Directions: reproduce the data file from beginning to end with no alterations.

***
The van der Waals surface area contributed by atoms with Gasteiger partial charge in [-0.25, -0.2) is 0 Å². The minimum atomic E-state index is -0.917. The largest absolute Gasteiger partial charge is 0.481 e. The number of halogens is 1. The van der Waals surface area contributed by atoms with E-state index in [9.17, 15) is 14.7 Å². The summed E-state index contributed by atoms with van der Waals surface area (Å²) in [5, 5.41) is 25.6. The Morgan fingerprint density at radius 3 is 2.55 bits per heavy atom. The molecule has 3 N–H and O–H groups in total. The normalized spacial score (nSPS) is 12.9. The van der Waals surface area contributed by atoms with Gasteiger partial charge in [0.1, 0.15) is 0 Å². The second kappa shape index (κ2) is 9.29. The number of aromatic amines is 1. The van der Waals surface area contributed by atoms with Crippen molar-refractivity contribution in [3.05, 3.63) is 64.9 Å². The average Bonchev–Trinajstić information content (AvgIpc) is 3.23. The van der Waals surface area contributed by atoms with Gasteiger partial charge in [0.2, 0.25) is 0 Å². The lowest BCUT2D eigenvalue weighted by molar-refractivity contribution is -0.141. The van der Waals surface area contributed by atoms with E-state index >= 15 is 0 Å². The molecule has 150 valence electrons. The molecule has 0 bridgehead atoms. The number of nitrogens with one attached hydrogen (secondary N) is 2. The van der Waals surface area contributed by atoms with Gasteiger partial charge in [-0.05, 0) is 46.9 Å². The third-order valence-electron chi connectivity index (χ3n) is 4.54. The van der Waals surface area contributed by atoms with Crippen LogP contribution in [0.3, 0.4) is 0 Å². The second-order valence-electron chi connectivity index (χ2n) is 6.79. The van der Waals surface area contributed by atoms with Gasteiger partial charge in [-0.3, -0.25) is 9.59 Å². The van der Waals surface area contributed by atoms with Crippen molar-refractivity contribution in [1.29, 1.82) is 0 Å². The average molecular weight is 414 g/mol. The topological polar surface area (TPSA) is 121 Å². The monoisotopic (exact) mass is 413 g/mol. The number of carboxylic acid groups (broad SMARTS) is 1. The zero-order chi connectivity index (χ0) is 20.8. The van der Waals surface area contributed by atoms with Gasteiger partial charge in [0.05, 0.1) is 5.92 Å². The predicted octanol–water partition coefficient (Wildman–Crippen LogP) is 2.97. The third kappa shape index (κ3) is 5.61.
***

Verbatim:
The van der Waals surface area contributed by atoms with Gasteiger partial charge in [-0.25, -0.2) is 0 Å². The minimum atomic E-state index is -0.917. The largest absolute Gasteiger partial charge is 0.481 e. The number of halogens is 1. The van der Waals surface area contributed by atoms with E-state index in [9.17, 15) is 14.7 Å². The summed E-state index contributed by atoms with van der Waals surface area (Å²) in [5, 5.41) is 25.6. The Morgan fingerprint density at radius 3 is 2.55 bits per heavy atom. The molecule has 3 N–H and O–H groups in total. The normalized spacial score (nSPS) is 12.9. The van der Waals surface area contributed by atoms with Gasteiger partial charge in [0.1, 0.15) is 0 Å². The second kappa shape index (κ2) is 9.29. The number of aromatic amines is 1. The van der Waals surface area contributed by atoms with Crippen molar-refractivity contribution in [3.05, 3.63) is 64.9 Å². The average Bonchev–Trinajstić information content (AvgIpc) is 3.23. The van der Waals surface area contributed by atoms with Gasteiger partial charge in [0.2, 0.25) is 0 Å². The lowest BCUT2D eigenvalue weighted by molar-refractivity contribution is -0.141. The van der Waals surface area contributed by atoms with E-state index >= 15 is 0 Å². The molecule has 150 valence electrons. The molecule has 0 bridgehead atoms. The number of nitrogens with one attached hydrogen (secondary N) is 2. The van der Waals surface area contributed by atoms with Gasteiger partial charge in [-0.05, 0) is 46.9 Å². The third-order valence-electron chi connectivity index (χ3n) is 4.54. The van der Waals surface area contributed by atoms with Crippen LogP contribution in [0.3, 0.4) is 0 Å². The second-order valence-electron chi connectivity index (χ2n) is 6.79. The van der Waals surface area contributed by atoms with Gasteiger partial charge in [-0.3, -0.25) is 9.59 Å². The van der Waals surface area contributed by atoms with Crippen molar-refractivity contribution in [1.29, 1.82) is 0 Å². The average molecular weight is 414 g/mol. The topological polar surface area (TPSA) is 121 Å². The monoisotopic (exact) mass is 413 g/mol. The number of carboxylic acid groups (broad SMARTS) is 1. The zero-order chi connectivity index (χ0) is 20.8. The van der Waals surface area contributed by atoms with Gasteiger partial charge in [0.05, 0.1) is 5.92 Å². The predicted octanol–water partition coefficient (Wildman–Crippen LogP) is 2.97. The third kappa shape index (κ3) is 5.61.